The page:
At a previous international Consensus Conference it was decided to define PHG as mild when only MLP of any grade was present, and severe when RPL,CRS or BBS were present. This decision was based on common experience of participants, but it was agreed that the definition was tentative and needed prospective evaluation One of the aims of the study was to ascertain whether mild and severe PHG are different in term of the risk of bleeding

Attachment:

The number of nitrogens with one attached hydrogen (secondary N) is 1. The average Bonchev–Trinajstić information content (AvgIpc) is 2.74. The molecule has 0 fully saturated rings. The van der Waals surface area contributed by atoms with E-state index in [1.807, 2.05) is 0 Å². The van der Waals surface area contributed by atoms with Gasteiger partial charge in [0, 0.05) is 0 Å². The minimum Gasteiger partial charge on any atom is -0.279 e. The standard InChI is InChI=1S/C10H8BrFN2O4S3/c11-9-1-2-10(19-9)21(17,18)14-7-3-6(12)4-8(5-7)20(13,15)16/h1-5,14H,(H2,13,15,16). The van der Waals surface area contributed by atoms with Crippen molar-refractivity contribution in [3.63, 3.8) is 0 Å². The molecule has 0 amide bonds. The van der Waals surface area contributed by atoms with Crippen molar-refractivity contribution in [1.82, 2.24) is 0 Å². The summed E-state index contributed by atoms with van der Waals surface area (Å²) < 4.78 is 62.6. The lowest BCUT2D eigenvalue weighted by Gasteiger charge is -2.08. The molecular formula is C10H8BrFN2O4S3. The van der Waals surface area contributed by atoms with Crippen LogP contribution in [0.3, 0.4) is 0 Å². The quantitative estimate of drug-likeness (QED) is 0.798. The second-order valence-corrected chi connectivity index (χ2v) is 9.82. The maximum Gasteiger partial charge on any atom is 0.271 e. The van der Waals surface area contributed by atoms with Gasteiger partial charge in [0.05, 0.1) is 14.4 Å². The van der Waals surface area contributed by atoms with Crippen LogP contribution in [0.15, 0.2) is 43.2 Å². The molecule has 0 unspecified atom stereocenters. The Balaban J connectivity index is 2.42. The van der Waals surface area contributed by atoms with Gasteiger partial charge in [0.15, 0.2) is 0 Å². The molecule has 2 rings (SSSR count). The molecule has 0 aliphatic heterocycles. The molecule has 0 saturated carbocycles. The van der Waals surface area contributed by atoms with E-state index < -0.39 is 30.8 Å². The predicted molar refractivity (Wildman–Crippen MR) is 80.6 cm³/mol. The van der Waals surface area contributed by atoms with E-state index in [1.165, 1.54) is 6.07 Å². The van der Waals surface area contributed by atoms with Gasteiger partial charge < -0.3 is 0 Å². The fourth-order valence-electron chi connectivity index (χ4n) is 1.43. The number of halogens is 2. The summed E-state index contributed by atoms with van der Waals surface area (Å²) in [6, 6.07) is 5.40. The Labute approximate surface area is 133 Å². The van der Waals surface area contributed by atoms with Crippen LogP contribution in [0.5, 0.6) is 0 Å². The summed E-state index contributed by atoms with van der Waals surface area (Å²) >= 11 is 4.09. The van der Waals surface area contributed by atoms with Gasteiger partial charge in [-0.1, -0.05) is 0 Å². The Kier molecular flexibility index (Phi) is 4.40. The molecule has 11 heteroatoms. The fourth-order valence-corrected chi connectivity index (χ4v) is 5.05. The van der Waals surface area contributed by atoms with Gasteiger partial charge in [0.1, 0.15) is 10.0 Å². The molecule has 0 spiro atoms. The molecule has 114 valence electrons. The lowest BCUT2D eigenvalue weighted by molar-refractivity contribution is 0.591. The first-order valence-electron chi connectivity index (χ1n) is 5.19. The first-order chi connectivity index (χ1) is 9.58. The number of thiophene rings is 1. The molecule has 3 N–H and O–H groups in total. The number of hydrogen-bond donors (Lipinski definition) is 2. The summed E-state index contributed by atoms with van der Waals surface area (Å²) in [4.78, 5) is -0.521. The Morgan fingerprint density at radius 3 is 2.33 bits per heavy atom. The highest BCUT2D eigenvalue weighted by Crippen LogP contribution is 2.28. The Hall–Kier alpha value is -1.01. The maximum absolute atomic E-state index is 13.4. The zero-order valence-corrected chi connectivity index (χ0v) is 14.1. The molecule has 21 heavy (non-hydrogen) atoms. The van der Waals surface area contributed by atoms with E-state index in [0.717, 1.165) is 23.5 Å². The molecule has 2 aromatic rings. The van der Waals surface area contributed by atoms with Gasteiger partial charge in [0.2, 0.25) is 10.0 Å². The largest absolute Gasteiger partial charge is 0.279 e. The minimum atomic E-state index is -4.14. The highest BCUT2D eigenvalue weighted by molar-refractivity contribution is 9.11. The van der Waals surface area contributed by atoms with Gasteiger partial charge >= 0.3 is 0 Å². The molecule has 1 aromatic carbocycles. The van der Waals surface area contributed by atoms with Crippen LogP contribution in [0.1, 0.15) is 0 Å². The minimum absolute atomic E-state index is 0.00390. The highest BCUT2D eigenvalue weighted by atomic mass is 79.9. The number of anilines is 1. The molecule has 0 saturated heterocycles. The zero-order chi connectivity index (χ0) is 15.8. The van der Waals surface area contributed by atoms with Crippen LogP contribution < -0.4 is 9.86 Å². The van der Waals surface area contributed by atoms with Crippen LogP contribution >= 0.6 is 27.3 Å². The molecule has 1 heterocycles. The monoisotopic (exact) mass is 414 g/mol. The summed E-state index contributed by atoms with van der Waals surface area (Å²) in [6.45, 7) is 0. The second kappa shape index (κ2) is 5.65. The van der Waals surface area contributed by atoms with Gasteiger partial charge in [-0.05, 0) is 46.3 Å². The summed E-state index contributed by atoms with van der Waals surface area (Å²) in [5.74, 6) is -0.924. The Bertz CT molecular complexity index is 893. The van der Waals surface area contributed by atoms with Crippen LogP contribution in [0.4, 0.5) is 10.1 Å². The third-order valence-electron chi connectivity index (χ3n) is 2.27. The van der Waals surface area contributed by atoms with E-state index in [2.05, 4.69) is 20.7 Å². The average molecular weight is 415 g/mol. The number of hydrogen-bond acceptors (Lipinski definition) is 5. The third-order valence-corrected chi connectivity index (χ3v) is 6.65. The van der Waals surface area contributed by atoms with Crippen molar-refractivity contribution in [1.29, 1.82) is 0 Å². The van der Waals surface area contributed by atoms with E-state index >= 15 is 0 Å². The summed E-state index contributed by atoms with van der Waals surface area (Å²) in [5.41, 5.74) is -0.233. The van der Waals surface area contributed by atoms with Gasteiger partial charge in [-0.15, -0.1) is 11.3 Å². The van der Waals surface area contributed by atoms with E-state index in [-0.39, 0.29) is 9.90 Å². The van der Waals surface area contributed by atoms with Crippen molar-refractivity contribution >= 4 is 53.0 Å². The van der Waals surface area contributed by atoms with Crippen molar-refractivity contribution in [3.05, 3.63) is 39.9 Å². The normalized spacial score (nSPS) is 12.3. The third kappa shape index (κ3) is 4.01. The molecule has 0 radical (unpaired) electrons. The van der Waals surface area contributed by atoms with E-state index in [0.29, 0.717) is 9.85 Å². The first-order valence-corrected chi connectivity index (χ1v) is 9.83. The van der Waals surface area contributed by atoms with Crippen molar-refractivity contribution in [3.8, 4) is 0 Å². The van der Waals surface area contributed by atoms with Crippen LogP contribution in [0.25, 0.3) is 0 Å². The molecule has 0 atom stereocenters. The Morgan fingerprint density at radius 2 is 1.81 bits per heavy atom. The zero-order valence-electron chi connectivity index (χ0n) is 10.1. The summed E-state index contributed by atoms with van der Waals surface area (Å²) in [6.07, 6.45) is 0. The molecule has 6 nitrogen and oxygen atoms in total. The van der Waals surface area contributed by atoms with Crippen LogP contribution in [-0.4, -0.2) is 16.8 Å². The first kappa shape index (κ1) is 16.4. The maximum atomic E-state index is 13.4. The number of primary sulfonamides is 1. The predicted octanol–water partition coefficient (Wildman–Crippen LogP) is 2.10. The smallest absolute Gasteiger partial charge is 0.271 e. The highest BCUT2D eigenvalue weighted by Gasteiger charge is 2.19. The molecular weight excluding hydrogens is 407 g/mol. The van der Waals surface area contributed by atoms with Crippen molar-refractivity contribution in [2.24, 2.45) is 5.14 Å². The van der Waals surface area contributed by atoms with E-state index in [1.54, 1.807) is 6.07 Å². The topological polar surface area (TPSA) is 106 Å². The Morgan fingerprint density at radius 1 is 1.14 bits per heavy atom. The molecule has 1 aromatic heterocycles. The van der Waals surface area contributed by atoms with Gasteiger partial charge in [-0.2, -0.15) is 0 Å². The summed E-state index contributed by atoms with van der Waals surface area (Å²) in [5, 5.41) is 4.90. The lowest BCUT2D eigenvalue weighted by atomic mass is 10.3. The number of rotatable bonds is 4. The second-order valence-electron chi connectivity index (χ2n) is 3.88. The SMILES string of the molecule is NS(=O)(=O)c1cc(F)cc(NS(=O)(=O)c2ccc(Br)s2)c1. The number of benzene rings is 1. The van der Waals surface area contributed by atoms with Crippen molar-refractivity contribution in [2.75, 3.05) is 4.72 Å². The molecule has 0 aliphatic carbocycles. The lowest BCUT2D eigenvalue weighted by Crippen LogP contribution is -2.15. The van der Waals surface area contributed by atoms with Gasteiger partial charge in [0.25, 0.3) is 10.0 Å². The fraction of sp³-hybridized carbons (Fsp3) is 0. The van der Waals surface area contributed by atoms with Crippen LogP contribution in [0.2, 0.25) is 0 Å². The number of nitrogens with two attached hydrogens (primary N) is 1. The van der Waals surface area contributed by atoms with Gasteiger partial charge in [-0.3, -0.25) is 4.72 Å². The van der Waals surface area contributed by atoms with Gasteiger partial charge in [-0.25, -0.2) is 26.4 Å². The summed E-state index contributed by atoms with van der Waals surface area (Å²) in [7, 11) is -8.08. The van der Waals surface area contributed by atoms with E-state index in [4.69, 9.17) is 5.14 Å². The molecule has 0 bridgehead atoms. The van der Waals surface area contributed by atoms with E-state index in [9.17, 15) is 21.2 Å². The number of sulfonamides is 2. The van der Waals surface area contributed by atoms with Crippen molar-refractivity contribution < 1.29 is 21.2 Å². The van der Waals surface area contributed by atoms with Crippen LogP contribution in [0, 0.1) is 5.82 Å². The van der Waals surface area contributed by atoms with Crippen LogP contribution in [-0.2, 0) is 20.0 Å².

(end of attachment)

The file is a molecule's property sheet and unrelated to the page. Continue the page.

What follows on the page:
Another important lesion seen in portal hypertensive patients is GVE. This is a distinct clinical, endoscopic and histopathologic entity reported in association with scleroderma, atrophic gastritis and cirrhosis of the liver. This lesion is characterized by aggregates of red spots. When these aggregates are arranged in a linear pattern in the antrum of the stomach, as in these pictures, the term gastric antral vascular ectasia (GAVE) or “watermelon stomach is used”. The ectatic red spots may be more diffuse and involve the proximal antrum as well when they are termed as the “diffuse” variety of GVE. When red spots are present within the mosaic mucosa, the term most often used to describe these changes is severe PHG. However, if the background mucosa have no mosaic appearance, the term used to describe these spots is gastric vascular ectasia (GVE) Thus it would appear that PHG can be diagnosed if the MLP lesion is the underlying lesion, otherwise the diagnosis is GVE. While it is considered a distinct entity from PHG, it may be seen in liver cirrhosis and the differential diagnosis might be difficult. In the Baveno classification GAVE is included and considered as a part of the PHG syndrome.